The Autobiography of Aslam Sher Khan
By Matin Khan, Allied Publishers, 1982
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There was jubilation in Bhopal the day I left it for Delhi to join Indian Airlines. It was Id. That evening, as the birds were returning home at dusk, I left mine.
Mother did not weep. She only said Khuda Hafiz, leaving her only son to the care of God. I took a rickety tonga to the station, and kept looking at the tall stocky figure of my mother peering from behind the gunny sack curtain on our door.
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was representing Saifia College in the Jawaharlal Nehru tournament in Delhi. We were staying at the National Stadium, and Ghufran was the manager of the team.
On my return from prayers that Friday, K. P. Roy of Indian Airlines was waiting for me. Keshav had captained the Indian wrestling contingent at the London Olympics. He was now a Sports Officer with Indian Airlines. I was regarded as a potential national player, and Indian Airlines wanted to recruit me.
I was thrilled that I would get a chance to play with players like Inam, Ashok, Govinda, Krishnamurthy and others, and fly in an aircraft.
The newspapers next morning included my name in the Indian hockey team to tour Pakistan. I kept staring at my name in disbelief and delight. K. P. Roy's emissaries were back. Indian Airlines wanted Aslam Sher Khan.
There was jubilation in Bhopal the day I left it for Delhi to join Indian Airlines. It was Id. I always went for prayers at the Jama Masjid in the heart of the city. The shopkeepers of the area, mostly Hindu cloth merchants, layer the road leading to the mosque with cloth so that those Muslim brethren who could not find place in the mosque could pray on it.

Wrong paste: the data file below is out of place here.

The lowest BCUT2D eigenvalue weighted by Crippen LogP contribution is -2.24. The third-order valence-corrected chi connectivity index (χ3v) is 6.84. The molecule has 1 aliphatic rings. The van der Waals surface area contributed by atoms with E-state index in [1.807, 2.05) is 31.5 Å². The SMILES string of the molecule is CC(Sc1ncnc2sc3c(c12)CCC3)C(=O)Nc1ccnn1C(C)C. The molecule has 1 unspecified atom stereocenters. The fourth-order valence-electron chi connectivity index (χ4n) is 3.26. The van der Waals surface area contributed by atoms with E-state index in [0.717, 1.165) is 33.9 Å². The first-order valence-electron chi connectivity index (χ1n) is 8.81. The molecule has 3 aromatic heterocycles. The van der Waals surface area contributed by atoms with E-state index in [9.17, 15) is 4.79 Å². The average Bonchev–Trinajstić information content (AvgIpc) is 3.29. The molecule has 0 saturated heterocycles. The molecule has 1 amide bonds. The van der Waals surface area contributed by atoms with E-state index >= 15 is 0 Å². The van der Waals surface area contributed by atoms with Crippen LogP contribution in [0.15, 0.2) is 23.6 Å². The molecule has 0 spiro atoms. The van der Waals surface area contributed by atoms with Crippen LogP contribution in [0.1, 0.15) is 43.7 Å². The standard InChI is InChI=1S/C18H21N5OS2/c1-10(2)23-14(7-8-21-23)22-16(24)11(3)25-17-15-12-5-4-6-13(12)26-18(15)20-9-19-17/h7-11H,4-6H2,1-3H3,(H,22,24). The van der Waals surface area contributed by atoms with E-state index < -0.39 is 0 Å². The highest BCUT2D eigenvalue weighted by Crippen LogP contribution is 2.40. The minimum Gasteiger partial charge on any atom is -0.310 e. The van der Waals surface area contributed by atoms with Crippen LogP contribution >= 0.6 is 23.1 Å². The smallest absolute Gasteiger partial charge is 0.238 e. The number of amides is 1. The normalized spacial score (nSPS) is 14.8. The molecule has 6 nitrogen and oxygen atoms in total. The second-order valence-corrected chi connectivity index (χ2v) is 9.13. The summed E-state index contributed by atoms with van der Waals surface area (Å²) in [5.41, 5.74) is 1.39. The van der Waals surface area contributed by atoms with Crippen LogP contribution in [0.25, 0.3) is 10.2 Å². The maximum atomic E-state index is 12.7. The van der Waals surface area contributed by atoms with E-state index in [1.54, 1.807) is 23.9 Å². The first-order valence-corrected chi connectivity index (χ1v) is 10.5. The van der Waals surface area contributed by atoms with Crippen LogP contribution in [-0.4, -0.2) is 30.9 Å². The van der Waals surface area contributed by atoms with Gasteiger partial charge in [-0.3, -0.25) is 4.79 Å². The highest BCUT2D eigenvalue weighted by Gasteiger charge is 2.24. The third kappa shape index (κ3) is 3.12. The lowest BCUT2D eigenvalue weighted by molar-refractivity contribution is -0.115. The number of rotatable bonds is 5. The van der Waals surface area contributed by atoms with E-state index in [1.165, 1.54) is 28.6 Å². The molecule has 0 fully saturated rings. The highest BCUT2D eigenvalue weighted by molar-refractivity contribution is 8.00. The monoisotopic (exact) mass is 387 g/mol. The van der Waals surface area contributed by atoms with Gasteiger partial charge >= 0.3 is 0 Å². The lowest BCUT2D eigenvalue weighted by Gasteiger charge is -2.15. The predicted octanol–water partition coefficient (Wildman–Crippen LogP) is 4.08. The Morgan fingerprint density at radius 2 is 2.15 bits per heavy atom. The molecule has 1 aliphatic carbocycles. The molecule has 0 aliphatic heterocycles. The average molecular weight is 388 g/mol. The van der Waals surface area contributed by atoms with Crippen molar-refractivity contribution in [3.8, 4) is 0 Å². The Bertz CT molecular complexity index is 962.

That evening, as the birds were returning home at dusk, I left mine. Mother did not weep. She only said Khuda Hafiz, leaving her only son to the care of God. I took a rickety tonga to the station, and kept looking at the tall stocky figure of my mother peering from behind the gunny sack curtain on our door.
The Grand Trunk Express arrived - late as usual. As soon as it screeched to a halt, I bulldozed my way to a third-class sleeper compartment. Peering out of the window, my nose pressed against the pane, I saw little except my own snub-nosed reflection. I wished the train moved faster, but the train ran its own lazy, mechanical course as I fell asleep.
Dawn and Delhi came together. I took a rickshaw from Nizamuddin station to Airlines House, behind the Akashvani office on Parliament Street. KP, as everybody called K. P. Roy, took me to Prasad, the Joint Secretary of the Indian Airlines Sports Control Board.
Prasad gave me the letter of appointment, and asked KP to send me the same night to Lucknow, where the team was being coached by India's former captain Kunwar Digvijay Singh 'Babu', who in his prime was considered the best dribbler in the world.
From now on, my travel would be on aeroplanes instead of on trains. The Indian Airlines players travelled by air, stayed in the best hotels, and played in major hockey tournaments all over the country.
My first vehicle ... courtesy my hockey career